Hubris and Nemesis – The Fall of the Co-operative Bank…

In ancient Greek mythology, the sin of hubris – excessive self-praise and over-weaning pride – was punished by Nemesis, the goddess of indignation. It is a metaphor sometimes used to describe how the giants of the banking industry were destroyed by market forces in the great recession that began in 2008. Their inflated egos allowed banks to lose the run of themselves, investing in assets that were vastly over-valued and which the bankers often didn’t even understand.

It would be nice to report that it was different at The Co-operative Bank, the so-called ‘ethical bank’. Sadly, the story was just the same. It was managed by people who were not up to the job, overseen by a board that were sometimes kept in the dark and who were often too consumed by inflated ambitions to apply common sense.

Readers of national newspapers could be forgiven for believing the Bank’s problems were entirely the result of the strange behaviour of its chair, the Reverend Paul Flowers – Christened by the tabloid press as the crystal Methodist. His penchant for drugs and his liaisons with teenage male prostitutes certainly damaged the Bank’s brand, but it was not the cause of its crisis.

In fact, the cause of the near sinking of the Bank dates from when it took over the Britannia Building Society in 2009. This was before Flowers became chair of the Bank. And the board were not even informed of the merger discussions by management of the Bank and its owners, the Co-operative Group (the new name of the old Co-operative Wholesale Society). When the negotiations were complete the board were told this was a great arrangement, which would take the merged organisation to new heights, with much greater economies of scale. The management seem to have believed their own hype.

Regulators, however, had a different perspective. They regarded the Britannia as a weak institution, which was being rescued by The Co-operative Bank. Yet they did not share their view with the boards of either the Bank or the Group. Bizarrely, the chief executive of the failing institution was appointed chief executive of the merged body. And although the regulator had its reservations, it did not block the arrangement.

While the regulator was aware of the weakness of Britannia, The Co-operative Bank should also have been aware. In any major business transaction, the buyer undertakes what is called ‘due diligence’. This involves close scrutiny of the books and assets of the business to be acquired. Except in the case of The Co-operative Bank’s takeover of Britannia, there was only limited due diligence. Crucially the bits of Britannia that were later found to have been greatly over-valued and the cause of the Bank’s near collapse were the parts that were not subject to proper due diligence. This failure of process, some years later, led to the professional disgrace of one of the Bank’s senior executives, who had to pay substantial penalties.

If the Britannia merger was an example of hubris, it was outdone by the later attempt to take over more than 600 branches of Lloyds Bank – the so-called Project Verde deal. It was only when this unravelled that the scale of financial crisis at the Co-op Bank was revealed.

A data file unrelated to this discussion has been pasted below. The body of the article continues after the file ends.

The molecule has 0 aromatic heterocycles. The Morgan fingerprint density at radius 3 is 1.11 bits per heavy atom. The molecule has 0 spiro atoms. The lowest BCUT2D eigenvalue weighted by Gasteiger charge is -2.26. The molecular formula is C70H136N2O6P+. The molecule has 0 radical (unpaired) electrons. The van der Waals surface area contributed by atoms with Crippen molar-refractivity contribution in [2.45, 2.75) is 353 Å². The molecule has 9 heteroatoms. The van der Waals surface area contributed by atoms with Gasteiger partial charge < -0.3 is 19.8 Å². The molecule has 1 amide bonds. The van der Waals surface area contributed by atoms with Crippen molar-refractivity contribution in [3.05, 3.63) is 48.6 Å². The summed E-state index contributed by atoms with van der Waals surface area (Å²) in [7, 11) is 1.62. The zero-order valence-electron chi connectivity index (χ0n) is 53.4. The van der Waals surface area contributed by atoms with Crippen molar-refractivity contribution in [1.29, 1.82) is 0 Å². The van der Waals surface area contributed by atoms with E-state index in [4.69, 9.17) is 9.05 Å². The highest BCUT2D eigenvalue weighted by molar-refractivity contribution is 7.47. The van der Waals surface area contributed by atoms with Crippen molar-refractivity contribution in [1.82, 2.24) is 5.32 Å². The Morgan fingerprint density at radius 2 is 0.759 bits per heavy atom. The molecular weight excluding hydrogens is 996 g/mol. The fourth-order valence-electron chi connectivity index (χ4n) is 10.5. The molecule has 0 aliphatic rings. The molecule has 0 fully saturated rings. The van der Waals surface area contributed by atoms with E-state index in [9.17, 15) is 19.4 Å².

But the Bank’s financial crisis had more than one cause. The frantic attempt to build ‘scale’ was certainly a factor. It was also, though, related to a lack of strategic consistency. A massively expensive IT system was procured to implement one business model, only to become redundant when a different strategy was adopted in the chase for scale.

Meanwhile the branding of ‘the ethical bank’ brought its own problems. In truth, the slogan owed more to accident than design. An often badly run bank conducted research to determine why their customers remained loyal, despite often poor service. The research found it was the bank’s ethical principles that customers valued. Yet, until that point, it did not have established ethical principles – instead it had built up a customer base from being the only high street bank that did not have a direct relationship with apartheid-era South Africa.

Building on that foundation, ‘the ethical bank’ branding was born. Yet some of its practices sat uneasily with this. In particular, the bank later had to make substantial repayments over the mis-selling of Payment Protection Insurance.

Today The Co-operative Bank is no longer owned – either in whole or in part – by the Co-operative Group. It was rescued by international hedge funds, which continue to proclaim it as an ethical bank. Perhaps surprisingly, many customers continue with their loyalty.

Ultimately, what did for The Co-operative Bank was incompetence on a massive scale. Ethics – and the lack of it – comes into the story. But essentially this is a story of how bad managers destroyed a bank and how bad directors allowed them to do it.

Paul Gosling’s book ‘The Fall of the Ethical Bank’  is published by Co-op Press and available from Amazon and – hopefully – your local independent bookshop.

Paul Gosling is a writer, public speaker, broadcaster and researcher. He specialises in the economy, accountancy, government and the public sector, the co-operative sector and personal finances.